Wednesday, March 27, 2013


In RI is a book-length documentary/history poem, a member of that extended family of American experiments stemming from epic models of Pound, Williams and Olson.  It's a story of meetings, conjunctions, intersects - Quakers and Puritans, Roger Williams and Narragansetts, the poet and his ancestors.  I try to let the odds-&-ends of present-day Providence soak in a pool of upwelling personal and historical memories.  For example, there's a passage in which the narrator is sitting in his kitchen one autumn day, and the power goes out.  "Narragansett Electric, working on the lines."  The names and traces of the past remain.  You can read it online here.

I don't remember what exactly triggered the poem, but it may have been a research visit to nearby Salem, Mass., around Halloween.  I happened to be at the Essex Historical Institute, and decided to look up some family history in the old colonial records.  I discovered then, to my fascination & dismay, that my Gould ancestors had been deeply implicated in the Salem witchcraft trials.  The Goulds were early settlers in next-door Topsfield.  Priscilla Gould, a sister of my gr-gr-etc.-grandfather, was a grandmother of the scandalous Salem girls who lit the very match to the 1692 conflagration.

Roger Williams is the ostensible hero.  The poem moves from his city-state, Providence, to London, where he fought to ratify the pioneering RI colonial charter, granting "liberty of conscience", separation of church and state, and then into a sort of Miltonic dream (John Milton was a friend of Williams).  But RW's' exploits take place under the benevolent aegis of his hosts and allies, the Narragansetts : and they are the true tragic figures - protagonists and chorus - of this tale.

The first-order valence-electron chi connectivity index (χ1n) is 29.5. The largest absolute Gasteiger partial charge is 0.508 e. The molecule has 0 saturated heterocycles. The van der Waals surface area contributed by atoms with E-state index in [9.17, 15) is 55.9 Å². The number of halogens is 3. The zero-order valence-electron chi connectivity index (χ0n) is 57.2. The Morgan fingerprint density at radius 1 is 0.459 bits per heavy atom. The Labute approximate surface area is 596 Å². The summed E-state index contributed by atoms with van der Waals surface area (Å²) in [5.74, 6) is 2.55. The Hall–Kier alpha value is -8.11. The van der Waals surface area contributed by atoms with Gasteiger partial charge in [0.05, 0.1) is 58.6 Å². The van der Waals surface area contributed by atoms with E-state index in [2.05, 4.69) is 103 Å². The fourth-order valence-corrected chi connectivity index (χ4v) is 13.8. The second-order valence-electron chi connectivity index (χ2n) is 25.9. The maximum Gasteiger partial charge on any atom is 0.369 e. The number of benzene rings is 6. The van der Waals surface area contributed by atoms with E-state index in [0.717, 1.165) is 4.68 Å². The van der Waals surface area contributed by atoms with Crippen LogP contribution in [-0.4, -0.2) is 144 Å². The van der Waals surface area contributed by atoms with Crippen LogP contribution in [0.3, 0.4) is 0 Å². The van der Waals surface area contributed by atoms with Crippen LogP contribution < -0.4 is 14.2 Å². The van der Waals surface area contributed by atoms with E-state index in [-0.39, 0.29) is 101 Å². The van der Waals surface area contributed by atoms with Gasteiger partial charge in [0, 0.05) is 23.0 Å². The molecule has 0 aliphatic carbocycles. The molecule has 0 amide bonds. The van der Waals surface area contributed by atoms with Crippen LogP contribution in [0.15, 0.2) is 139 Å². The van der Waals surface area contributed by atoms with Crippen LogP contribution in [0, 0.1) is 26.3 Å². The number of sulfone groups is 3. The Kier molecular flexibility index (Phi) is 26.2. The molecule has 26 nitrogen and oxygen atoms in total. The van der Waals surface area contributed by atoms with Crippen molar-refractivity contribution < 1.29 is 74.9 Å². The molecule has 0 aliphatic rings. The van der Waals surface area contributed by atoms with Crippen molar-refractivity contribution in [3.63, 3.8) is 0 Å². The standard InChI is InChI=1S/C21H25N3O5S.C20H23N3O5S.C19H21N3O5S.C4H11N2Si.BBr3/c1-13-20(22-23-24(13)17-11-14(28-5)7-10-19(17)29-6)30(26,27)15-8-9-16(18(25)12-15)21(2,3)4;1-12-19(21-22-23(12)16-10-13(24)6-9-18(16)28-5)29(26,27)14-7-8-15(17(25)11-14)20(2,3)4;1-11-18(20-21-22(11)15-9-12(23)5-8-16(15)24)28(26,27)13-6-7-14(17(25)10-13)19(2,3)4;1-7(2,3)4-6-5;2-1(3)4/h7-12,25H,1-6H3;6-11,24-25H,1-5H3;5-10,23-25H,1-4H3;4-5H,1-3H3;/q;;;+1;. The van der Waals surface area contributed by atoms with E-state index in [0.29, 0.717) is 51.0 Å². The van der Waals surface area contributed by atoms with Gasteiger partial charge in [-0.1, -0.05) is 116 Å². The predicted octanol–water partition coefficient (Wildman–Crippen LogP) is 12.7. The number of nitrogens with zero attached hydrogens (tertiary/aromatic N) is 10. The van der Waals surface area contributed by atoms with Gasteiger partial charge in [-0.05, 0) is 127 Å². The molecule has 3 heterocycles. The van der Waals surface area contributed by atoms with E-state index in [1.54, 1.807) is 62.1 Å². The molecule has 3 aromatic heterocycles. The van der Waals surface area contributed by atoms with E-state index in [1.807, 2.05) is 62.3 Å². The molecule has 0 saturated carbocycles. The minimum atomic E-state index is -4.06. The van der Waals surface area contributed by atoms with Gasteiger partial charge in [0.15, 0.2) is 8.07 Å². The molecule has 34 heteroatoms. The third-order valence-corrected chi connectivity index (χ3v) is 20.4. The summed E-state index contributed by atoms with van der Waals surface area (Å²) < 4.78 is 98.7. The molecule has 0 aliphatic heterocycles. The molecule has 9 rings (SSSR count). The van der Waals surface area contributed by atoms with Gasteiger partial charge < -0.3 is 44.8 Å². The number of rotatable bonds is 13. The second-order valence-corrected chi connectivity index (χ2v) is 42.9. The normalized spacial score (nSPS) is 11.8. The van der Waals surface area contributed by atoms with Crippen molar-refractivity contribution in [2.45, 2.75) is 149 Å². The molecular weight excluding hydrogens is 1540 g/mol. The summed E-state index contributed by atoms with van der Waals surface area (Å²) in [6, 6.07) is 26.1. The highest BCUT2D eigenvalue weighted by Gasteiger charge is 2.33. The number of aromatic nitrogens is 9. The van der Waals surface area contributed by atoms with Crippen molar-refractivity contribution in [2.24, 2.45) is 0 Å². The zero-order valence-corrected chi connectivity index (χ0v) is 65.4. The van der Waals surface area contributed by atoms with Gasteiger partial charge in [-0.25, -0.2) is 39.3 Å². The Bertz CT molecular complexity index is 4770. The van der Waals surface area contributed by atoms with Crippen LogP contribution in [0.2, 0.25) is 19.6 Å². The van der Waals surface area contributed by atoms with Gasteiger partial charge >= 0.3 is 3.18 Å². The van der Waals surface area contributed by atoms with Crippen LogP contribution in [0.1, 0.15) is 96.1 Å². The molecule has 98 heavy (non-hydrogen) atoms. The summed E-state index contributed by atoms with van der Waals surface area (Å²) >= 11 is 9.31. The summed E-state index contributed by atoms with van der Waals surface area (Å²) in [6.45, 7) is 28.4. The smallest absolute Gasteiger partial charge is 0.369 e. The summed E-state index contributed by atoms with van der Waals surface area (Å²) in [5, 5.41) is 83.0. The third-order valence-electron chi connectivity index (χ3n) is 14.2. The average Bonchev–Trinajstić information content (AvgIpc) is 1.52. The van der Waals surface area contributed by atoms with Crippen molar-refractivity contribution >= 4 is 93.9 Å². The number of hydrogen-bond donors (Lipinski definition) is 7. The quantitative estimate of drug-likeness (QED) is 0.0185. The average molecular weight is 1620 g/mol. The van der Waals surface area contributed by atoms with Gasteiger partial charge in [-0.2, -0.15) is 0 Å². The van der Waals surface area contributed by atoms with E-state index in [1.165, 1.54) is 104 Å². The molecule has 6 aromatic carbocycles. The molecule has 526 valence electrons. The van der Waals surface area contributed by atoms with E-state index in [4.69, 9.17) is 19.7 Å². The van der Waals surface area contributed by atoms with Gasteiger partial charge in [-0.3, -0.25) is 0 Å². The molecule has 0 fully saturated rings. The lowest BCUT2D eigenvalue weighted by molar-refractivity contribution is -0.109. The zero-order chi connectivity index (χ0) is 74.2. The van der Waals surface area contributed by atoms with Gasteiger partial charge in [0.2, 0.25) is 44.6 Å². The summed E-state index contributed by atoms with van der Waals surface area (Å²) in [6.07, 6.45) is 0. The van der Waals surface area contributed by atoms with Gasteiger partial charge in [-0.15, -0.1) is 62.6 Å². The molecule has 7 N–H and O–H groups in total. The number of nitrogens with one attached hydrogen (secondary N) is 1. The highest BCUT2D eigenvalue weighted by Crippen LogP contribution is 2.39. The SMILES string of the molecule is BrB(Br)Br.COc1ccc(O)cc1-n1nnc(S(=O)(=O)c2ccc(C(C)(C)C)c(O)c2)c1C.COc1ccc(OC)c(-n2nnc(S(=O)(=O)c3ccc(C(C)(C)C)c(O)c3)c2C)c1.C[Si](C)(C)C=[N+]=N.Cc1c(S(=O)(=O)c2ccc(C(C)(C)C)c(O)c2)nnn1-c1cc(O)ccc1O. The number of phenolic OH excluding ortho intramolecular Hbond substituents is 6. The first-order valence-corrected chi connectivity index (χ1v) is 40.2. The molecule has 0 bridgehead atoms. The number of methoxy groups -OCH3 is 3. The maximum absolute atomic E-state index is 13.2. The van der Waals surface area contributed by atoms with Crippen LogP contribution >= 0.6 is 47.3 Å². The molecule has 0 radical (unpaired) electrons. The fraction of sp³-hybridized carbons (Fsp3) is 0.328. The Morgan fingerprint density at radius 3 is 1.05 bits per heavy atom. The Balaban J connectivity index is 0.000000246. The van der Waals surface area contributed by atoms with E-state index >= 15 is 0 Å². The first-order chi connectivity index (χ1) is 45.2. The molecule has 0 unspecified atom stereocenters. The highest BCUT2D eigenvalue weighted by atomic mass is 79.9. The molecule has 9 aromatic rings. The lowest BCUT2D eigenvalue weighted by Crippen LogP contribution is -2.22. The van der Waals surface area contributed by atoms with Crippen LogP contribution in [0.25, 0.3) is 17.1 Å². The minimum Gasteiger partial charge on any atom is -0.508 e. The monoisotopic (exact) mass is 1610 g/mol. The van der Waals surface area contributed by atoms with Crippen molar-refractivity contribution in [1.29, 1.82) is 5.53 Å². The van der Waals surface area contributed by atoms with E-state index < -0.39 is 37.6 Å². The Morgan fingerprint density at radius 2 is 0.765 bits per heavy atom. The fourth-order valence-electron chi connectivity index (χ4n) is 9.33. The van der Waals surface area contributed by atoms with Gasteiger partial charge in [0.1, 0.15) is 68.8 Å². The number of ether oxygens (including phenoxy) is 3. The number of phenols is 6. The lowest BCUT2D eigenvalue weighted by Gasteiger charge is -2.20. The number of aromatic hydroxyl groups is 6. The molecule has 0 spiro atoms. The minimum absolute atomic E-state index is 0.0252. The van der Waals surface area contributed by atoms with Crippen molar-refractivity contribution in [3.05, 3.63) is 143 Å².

The poem opens on an autumn day, with the narrator noticing his ex-wife, walking slowly to work, to teach her Italian class.  The scene sets the tone of guilt-wracked memory (personal, tribal) which suffuses this New England saga.  Mysteriously, the project came full circle when I received an email from an online poet-acquaintance in Italy, requesting something of mine to translate into Italian.  I sent her the In RI ms., and, wonderfully, she proceeded to translate the whole book.  So this poem, which begins with evocations of Dante and Italy, comes to you in a bilingual edition - thanks to the kindness and generosity of Anny Ballardini.  (Anny also wrote an interesting essay about In RI, which you will find here.)

In RI ebook @ Lulu

In RI pbk @ Lulu